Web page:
From £16,980
To our eyes, the DS4 isn’t distinctive or stylish enough to justify its place in the world

Our Verdict

Citroën DS4
Citroën describes the DS4 as a hybrid of saloon, coupé and compact 4x4

The Citroen DS4 is a high-riding hatchback, but for all its maker's claims to the contrary, its too much like the standard C4

What is it?

Citroen’s second model from its DS premium brand. Following the popular and highly rated DS3 supermini, the DS4 is the new upmarket cousin of the C4 five-door hatchback, and goes on sale in the UK at the beginning of July.

Despite the fact that it shares most of its engines and underbody mechanicals with the ordinary C4, the DS4 isn’t exactly a conventional family hatch. Marketed as a non-conformist’s alternative and described by Citroen as a hybrid of saloon, coupe and compact 4x4, it’s effectively a high-riding five-door hatch with the kind of profile silhouette you’d expect from a two-door two-plus-two.

Whether it’s a revelation or just different for difference’s own sake is what we’re looking to establish here, in our first proper UK drive in a range-topping 1.6-litre turbocharged petrol DSport version of the car.

What’s it like?

In the raw, not as distinctive as you might expect. While the DS3 looks special enough to seem like a model in its own right, the DS4’s resemblance to a standard C4 is too close for comfort from some angles. Particularly from the front, where headlights and a bonnet borrowed wholesale from the lesser car do nothing to distinguish.

Moving around the car you begin to see points of difference; can’t miss the raised ride height, plunging roofline and more dramatic surfacing, in fact. But you’re left wondering if the cumulative aesthetic effect is quite special enough.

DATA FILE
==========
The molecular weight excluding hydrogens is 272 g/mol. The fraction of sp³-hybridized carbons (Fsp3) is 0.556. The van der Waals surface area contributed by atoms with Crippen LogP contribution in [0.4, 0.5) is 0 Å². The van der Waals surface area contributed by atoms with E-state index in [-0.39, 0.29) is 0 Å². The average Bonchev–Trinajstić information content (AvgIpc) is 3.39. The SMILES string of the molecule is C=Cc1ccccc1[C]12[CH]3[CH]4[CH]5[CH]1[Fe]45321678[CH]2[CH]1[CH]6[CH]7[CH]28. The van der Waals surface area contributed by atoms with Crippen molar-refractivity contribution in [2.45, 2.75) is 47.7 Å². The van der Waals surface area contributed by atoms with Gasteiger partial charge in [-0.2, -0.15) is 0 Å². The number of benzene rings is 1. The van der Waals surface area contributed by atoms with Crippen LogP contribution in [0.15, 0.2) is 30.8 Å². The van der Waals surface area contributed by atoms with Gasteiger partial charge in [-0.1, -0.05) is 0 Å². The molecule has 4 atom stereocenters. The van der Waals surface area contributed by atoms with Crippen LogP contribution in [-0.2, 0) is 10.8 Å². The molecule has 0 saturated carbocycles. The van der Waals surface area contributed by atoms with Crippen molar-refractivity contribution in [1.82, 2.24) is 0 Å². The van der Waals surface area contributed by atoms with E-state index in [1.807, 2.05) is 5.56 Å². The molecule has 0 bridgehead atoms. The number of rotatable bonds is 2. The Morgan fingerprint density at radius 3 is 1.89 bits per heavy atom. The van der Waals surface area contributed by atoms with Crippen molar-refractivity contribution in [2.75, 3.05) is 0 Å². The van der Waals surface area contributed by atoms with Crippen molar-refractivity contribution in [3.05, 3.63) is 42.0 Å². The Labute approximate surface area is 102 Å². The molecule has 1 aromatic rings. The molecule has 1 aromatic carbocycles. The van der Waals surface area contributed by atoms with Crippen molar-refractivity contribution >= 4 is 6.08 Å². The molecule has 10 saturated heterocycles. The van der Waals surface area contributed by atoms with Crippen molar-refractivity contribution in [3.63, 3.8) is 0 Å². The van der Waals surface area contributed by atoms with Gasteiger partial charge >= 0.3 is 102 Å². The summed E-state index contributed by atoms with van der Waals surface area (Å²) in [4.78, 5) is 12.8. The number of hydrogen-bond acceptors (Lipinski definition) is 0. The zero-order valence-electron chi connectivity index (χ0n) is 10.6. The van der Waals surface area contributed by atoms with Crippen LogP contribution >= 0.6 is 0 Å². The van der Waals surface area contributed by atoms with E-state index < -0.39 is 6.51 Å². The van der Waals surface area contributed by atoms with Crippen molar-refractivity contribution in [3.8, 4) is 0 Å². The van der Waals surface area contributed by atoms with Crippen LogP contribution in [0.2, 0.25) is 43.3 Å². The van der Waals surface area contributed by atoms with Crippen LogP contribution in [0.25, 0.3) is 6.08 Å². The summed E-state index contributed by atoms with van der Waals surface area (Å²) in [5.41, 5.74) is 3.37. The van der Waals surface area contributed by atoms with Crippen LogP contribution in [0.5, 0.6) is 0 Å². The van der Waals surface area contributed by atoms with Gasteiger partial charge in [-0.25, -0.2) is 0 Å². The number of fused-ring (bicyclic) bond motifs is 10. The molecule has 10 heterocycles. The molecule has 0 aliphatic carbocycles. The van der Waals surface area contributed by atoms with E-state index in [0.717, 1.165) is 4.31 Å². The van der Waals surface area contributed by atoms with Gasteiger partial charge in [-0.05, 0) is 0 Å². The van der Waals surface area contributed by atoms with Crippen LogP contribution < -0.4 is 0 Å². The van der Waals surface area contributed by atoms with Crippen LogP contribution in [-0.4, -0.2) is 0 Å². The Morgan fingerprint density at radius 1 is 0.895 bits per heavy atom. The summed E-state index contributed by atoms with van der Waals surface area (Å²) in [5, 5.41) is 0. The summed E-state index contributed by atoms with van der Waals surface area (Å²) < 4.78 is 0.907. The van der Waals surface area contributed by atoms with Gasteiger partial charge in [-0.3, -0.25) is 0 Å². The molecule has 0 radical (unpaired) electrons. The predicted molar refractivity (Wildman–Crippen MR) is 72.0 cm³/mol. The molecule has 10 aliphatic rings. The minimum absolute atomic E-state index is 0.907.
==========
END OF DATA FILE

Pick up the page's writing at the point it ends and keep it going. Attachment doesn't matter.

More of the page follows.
There’s a little bit more uniqueness inside the car – at least there was in our highly-equipped test car. The pleated ‘habana’ brown leather and patterned console and door-handle trims look rich and expensive.

An extra-long windscreen extends backwards over the driver’s head, removing the header rail from limiting your forward visibility, and there are various interior lighting flourishes like a strip of LEDs along the base of the windscreen, and instruments whose backlight colour you can change at your whim. Still, it does all seem rather like window dressing on a cabin that’s mainly inherited from a C4.

The DS4’s driving position is improved by the car’s higher-than-normal driver’s seat, but don’t expect SUV-like practicality elsewhere. The rear seats offer limited knee-and headroom, and there’s no more boot space than in a regular hatch.

So does the driving experience make more sense? Well, unlike the cabin fittings, it’s a far cry from the one you’ll find in a cooking C4. In pursuit of more driver involvement, Citroen has substituted the regular car’s electric power steering system for an electro-hydraulic system which is much heavier in weight and quicker in terms of pace.